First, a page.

Chloride is an anion (a negatively charged ion), generally consumed as sodium chloride (NaCl) or table salt. There is a high correlation between the sodium and chloride contents of the diet, and only under unusual circumstances do levels of sodium and chloride vary in the diet independently. Adequate intake of sodium chloride is required for maintenance of extracellular fluid volume. Chloride is both actively and passively absorbed. Urine excretion reflects chloride intake, with low or no chloride found in deficiency states.
In general chloride has received little attention in dietary assessment and has been omitted from food composition tables. However, chloride content of infant cow’s milk and soy formulae has stimulated interest in the past 15 years because of iatrogenic hypochloremia induced by several infant formulas with deficient chloride concentrations.
An adequate intake of sodium chloride to sustain losses may result in hypotension (abnormally low arterial blood pressure). Depending on intake of “free” water, hyponatremia (deficiency of sodium in the blood) and hypochloremia may ensue, such as in water overload, wasting, and trauma with sequestration of extracellular fluid as in burns. Selective chloride deficiency (without sodium deficiency) may result from vomiting, as in pyloric stenosis in infancy or continuous gastric suction with resulting metabolic alkalosis. A familial autosomal recessive condition with chronic diarrhea and defective chloride reabsorption (Barter’s Syndrome) also causes hypochloremia. Renal tubular disorders, cystic fibrosis with excessive sweating and loss of chloride in the perspiration and diuretic use may also cause low chloride states. As mentioned above, inadvertent feeding of chloride deficient infant formulae (<5 mEq Cl/L) resulted in 141 infants in the first year of life developing failure-to-thrive, anorexia, weakness and some ambiguous findings of slow development. Deficiency of chloride alone leads to contraction of extracellular fluid volume and metabolic alkalosis which, in turn, leads to a deficiency of potassium by increasing urinary excretion of potassium.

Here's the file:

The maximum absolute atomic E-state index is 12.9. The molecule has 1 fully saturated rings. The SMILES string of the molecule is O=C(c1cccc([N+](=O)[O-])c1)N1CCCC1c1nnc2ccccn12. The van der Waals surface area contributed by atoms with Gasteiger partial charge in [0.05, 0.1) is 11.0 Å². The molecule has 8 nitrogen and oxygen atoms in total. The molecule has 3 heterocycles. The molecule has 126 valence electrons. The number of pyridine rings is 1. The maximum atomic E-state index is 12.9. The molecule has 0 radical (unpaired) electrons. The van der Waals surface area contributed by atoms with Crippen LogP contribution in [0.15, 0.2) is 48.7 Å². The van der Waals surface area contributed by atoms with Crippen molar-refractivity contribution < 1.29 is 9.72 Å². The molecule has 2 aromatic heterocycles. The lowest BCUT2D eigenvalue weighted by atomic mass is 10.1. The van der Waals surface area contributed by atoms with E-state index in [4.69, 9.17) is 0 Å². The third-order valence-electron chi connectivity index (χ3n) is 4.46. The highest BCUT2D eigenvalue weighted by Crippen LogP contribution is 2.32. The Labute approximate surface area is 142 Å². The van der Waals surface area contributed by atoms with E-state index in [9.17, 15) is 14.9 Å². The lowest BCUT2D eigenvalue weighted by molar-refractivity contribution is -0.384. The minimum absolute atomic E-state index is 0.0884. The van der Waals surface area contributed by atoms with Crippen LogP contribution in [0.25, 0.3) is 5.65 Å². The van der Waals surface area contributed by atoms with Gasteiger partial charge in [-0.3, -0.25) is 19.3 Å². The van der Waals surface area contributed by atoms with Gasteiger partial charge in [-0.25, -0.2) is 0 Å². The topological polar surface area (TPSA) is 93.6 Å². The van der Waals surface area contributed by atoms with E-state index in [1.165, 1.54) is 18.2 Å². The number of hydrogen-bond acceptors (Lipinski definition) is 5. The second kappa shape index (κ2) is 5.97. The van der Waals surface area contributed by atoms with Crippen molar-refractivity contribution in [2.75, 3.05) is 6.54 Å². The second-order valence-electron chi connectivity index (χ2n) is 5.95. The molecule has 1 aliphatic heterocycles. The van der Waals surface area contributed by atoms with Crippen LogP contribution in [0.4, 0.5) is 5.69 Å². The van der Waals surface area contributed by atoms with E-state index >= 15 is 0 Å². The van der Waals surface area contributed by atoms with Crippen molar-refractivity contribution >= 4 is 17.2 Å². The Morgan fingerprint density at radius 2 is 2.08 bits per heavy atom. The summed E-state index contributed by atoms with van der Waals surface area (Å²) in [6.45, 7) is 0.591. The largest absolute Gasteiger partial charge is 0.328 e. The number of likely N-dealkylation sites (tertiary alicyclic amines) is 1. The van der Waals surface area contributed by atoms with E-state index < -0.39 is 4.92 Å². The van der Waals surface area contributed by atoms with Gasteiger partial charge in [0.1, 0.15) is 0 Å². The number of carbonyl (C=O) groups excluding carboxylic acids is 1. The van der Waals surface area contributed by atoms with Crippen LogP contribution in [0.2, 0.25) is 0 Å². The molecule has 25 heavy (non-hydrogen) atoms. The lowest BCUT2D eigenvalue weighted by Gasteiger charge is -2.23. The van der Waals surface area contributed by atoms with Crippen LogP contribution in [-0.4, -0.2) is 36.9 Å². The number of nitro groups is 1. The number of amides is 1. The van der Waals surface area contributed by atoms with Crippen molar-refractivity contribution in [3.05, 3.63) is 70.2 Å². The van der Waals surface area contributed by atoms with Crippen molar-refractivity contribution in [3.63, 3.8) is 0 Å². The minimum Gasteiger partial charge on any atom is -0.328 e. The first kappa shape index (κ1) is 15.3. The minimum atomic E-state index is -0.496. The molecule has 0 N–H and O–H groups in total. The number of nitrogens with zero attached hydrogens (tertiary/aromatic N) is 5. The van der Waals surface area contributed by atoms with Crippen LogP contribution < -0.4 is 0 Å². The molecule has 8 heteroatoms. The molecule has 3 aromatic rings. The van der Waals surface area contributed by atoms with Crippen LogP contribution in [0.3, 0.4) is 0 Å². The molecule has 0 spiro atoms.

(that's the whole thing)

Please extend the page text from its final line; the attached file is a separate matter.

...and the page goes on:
High sodium, low chloride diets should be avoided. In the absence of sodium chloride losing disorders (e.g., excessive sweating, cystic fibrosis, Addison’s disease) several health agencies have recommended that the general population not consume more than 6 g NaCl/day. This recommendation may be of benefit in decreasing cardiovascular morbidity and mortality associated with higher levels of blood pressure in the resting stat. The minimal daily requirement for sodium chloride for normal individuals is less than 2 g NaCl/day. For chloride alone, the Estimated Minimum Requirements per day set by the Food and Nutrition Board are as follows: infants: 0-6 months, 180 mg; 6 months-11 months, 300 mg; 1 year, 350 mg; 2-5 years, 500 mg; 6-9 years, 600 mg; and adolescents and adults, 750 mg.
With few exceptions (e.g., monosodium glutamate and sodium bicarbonate) sodium and chloride are most often consumed as sodium chloride (salt). Human milk contains about 420 mg/L and infant formula is now required to contain 55-65 mg/100 kcal and is not to exceed 150 mg/100 Kcal. Undiluted cow’s milk contains about 900-1020 mg/L. Infant formula contains 10.6-13.5 mEq/L and formula for older infants (follow-up formula), 14-19.2 mEq/L. Recommended intakes are 2-4 mEq/L/Kg for infants and children and 60-150 mEq (total) adolescents.
The potential of sodium chloride to increase blood pressure is dependent on concomitant high dietary intake of both sodium and chloride. Blood pressure is not increased by selective sodium (without chloride) loading.